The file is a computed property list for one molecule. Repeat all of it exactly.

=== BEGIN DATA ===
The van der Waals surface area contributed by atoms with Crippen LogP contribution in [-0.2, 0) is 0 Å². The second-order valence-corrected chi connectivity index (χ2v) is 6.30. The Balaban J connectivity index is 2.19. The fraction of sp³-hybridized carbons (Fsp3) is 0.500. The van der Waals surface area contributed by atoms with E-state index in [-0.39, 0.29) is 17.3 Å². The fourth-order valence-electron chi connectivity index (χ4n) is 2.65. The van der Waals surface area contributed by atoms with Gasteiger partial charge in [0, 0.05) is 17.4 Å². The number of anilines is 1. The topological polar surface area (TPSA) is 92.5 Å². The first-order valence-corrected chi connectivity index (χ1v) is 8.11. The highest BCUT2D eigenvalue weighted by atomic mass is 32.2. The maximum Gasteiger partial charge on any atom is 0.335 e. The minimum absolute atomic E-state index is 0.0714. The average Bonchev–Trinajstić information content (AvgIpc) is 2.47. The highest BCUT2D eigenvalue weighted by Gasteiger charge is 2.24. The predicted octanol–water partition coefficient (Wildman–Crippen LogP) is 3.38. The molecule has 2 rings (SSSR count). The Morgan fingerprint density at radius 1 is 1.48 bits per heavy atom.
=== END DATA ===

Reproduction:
The van der Waals surface area contributed by atoms with Crippen LogP contribution in [-0.2, 0) is 0 Å². The second-order valence-corrected chi connectivity index (χ2v) is 6.30. The Balaban J connectivity index is 2.19. The fraction of sp³-hybridized carbons (Fsp3) is 0.500. The van der Waals surface area contributed by atoms with E-state index in [-0.39, 0.29) is 17.3 Å². The fourth-order valence-electron chi connectivity index (χ4n) is 2.65. The van der Waals surface area contributed by atoms with Gasteiger partial charge in [0, 0.05) is 17.4 Å². The number of anilines is 1. The topological polar surface area (TPSA) is 92.5 Å². The first-order valence-corrected chi connectivity index (χ1v) is 8.11. The highest BCUT2D eigenvalue weighted by atomic mass is 32.2. The maximum Gasteiger partial charge on any atom is 0.335 e. The minimum absolute atomic E-state index is 0.0714. The average Bonchev–Trinajstić information content (AvgIpc) is 2.47. The highest BCUT2D eigenvalue weighted by Gasteiger charge is 2.24. The predicted octanol–water partition coefficient (Wildman–Crippen LogP) is 3.38. The molecule has 2 rings (SSSR count). The Morgan fingerprint density at radius 1 is 1.48 bits per heavy atom.